Our plan for this first day was to head in a southerly direction. We saw all sorts of landscapes on our drive including just barren wastelands of dirt and sand, fields of tufted yellow grass, and of course, gorgeous mountains and volcanoes.
An hour into our drive, I noticed white along the sides of the road and asked L and N if they thought it was salt or snow. We pulled over to check; it was snow.
Our first stop of the day was to Piedras Rojas, which translates to "red rocks." There are a few different pullover points from which to view this gorgeous site so just keep your eyes peeled for car-safe areas.
Our second stop of the day was to this gorgeous creamy blue salt lake. The colors are unreal in person; I feel like my photos do not do this place any justice.
This lake nestled between Piedras Rojas and Laguna Tuyajto.
You have to climb a little hill to be able to see the salt flats. When we were there, the wind was out of control to a point that I had to cover my mouth so I wasn't breathing sand and my sunglasses became like safety goggles.
Our final stop before heading back to San Pedro was to these two lakes. This was the first site where we had to pay an entrance fee, which was $2,500 CLP ($3.85 USD) per person.
We didn't see any flamingos; one of the staff told us that you're most likely to see flamingos here from December through March. However, we did see these little horned coots, which was still cool.
This place is super majestic and I read that there is a high potential to see all sorts of wildlife here, like the local deer and llamas and all kinds of birds.
We could have stopped at Laguna Chaxa, which is known for having flamingos year round, but we were too hungry so we headed back to town. On our way, we spotted a bunch of vicuñas and llamas. In the photo below is one lone, blurry llama which I tried to snap whilst we were driving.
For lunch, we ate at a little restaurant on the main strip in San Pedro. We were lured in by the really good lunch deal which featured a giant plate of fries, various meats, caramelized onions, and eggs; this preparation is called a chorrillana, and it's a typical Chilean dish.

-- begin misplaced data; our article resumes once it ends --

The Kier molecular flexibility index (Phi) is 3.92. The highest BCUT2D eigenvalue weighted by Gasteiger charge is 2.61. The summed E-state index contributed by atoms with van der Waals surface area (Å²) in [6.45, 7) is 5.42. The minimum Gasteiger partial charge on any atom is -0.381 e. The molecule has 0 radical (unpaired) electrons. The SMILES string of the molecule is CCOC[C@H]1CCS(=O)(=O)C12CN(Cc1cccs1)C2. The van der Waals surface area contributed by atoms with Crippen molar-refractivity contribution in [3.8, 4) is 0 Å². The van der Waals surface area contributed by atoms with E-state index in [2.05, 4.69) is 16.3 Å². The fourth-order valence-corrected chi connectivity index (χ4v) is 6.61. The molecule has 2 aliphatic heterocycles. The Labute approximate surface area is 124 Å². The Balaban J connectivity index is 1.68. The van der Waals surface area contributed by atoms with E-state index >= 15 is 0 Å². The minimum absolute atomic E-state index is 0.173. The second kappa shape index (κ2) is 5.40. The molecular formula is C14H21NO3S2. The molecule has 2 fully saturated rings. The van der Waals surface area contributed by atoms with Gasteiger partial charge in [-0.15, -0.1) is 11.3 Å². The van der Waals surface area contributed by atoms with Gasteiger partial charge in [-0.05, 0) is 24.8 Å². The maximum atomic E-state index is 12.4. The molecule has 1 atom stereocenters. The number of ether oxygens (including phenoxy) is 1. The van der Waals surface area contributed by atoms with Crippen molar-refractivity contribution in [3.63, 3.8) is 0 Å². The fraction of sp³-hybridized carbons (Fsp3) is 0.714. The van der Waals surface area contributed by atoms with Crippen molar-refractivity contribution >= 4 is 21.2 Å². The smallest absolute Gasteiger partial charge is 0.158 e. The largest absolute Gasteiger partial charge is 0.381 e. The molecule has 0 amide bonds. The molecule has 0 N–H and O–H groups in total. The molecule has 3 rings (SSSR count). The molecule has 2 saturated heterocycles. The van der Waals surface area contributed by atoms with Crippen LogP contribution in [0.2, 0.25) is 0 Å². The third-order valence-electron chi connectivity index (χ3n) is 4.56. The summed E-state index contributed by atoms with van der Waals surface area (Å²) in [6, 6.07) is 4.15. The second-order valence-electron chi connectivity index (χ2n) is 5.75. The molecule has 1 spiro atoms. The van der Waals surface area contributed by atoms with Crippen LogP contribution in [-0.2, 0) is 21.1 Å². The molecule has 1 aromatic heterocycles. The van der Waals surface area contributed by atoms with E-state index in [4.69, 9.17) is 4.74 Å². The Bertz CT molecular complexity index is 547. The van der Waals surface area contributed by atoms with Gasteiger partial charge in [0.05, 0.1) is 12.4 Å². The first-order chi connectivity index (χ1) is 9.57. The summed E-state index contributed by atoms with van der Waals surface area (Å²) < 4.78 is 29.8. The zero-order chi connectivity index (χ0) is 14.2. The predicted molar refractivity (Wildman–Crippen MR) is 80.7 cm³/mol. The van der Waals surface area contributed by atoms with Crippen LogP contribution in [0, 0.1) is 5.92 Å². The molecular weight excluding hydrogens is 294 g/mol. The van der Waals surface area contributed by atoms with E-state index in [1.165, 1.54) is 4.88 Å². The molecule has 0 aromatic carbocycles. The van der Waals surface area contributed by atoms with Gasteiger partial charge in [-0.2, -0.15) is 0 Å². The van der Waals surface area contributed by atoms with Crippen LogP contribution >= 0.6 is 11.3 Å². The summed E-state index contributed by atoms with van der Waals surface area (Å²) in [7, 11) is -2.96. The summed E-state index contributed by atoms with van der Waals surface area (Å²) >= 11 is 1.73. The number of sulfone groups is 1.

To offset the greasy dish of fries, we ordered a salad but were kind of disappointed when just a sad piece of lettuce piled high with chicken and cheese arrived instead.
We tried to go to the Valle de la Luna to see the sunset but we got there after they'd officially closed and were no longer letting cars in. The man at the gate told us to go to the Piedra del Coyote (coyote rock) instead and we were stunned by the views.
Not only was the sunset itself gorgeous, but the way it lit up the backdrop was breathtaking. We were all freaking out and loving it.
We were still pretty full from our late lunch so instead of getting dinner, we decided to go out for drinks instead. We headed to the only bar in town (which means it's the only place that exclusively serves alcohol, including beers on tap, with just a few munchies instead of every other restaurant which has a full food menu on offer with just a handful of cocktails).

At the recommendation of a girl sitting next to us, we ordered a pitcher of the Kunstmann, which is a local beer. It wasn't anything to write home about, but we had a great time sipping and chatting.
After we were sufficiently happy-buzzed, we stopped by a little bodega so N could pick up a snack and then we headed back to the hotel for a deep sleep.